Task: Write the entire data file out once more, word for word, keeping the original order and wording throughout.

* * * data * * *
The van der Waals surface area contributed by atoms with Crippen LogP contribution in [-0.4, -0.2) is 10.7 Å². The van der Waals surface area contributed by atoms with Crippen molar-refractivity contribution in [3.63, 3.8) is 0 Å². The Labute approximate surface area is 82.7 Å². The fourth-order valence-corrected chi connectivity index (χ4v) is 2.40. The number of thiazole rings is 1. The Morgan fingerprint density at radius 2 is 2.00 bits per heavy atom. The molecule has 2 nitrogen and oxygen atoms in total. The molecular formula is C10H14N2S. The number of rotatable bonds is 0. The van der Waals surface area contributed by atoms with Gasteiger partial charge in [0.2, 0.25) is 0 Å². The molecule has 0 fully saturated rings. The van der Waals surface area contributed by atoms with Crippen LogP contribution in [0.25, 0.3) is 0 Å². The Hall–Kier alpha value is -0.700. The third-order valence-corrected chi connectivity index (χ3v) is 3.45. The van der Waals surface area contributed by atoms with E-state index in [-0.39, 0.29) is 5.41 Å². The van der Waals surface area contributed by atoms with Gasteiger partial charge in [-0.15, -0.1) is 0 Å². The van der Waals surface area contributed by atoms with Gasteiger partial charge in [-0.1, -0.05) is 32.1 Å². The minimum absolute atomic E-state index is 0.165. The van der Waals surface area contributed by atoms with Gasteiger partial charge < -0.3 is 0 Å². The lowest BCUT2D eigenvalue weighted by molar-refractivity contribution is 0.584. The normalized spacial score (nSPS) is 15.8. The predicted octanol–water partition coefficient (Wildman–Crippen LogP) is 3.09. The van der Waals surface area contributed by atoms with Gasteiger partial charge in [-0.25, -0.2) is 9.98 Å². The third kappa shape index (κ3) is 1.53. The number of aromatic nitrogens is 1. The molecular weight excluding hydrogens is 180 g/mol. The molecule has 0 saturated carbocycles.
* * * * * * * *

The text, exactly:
The van der Waals surface area contributed by atoms with Crippen LogP contribution in [-0.4, -0.2) is 10.7 Å². The van der Waals surface area contributed by atoms with Crippen molar-refractivity contribution in [3.63, 3.8) is 0 Å². The Labute approximate surface area is 82.7 Å². The fourth-order valence-corrected chi connectivity index (χ4v) is 2.40. The number of thiazole rings is 1. The Morgan fingerprint density at radius 2 is 2.00 bits per heavy atom. The molecule has 2 nitrogen and oxygen atoms in total. The molecular formula is C10H14N2S. The number of rotatable bonds is 0. The van der Waals surface area contributed by atoms with Gasteiger partial charge in [0.2, 0.25) is 0 Å². The molecule has 0 fully saturated rings. The van der Waals surface area contributed by atoms with Crippen LogP contribution in [0.25, 0.3) is 0 Å². The Hall–Kier alpha value is -0.700. The third-order valence-corrected chi connectivity index (χ3v) is 3.45. The van der Waals surface area contributed by atoms with E-state index in [-0.39, 0.29) is 5.41 Å². The van der Waals surface area contributed by atoms with Gasteiger partial charge in [-0.15, -0.1) is 0 Å². The van der Waals surface area contributed by atoms with Gasteiger partial charge in [-0.1, -0.05) is 32.1 Å². The minimum absolute atomic E-state index is 0.165. The van der Waals surface area contributed by atoms with Gasteiger partial charge < -0.3 is 0 Å². The lowest BCUT2D eigenvalue weighted by molar-refractivity contribution is 0.584. The normalized spacial score (nSPS) is 15.8. The predicted octanol–water partition coefficient (Wildman–Crippen LogP) is 3.09. The van der Waals surface area contributed by atoms with Gasteiger partial charge in [-0.25, -0.2) is 9.98 Å². The third kappa shape index (κ3) is 1.53. The number of aromatic nitrogens is 1. The molecular weight excluding hydrogens is 180 g/mol. The molecule has 0 saturated carbocycles.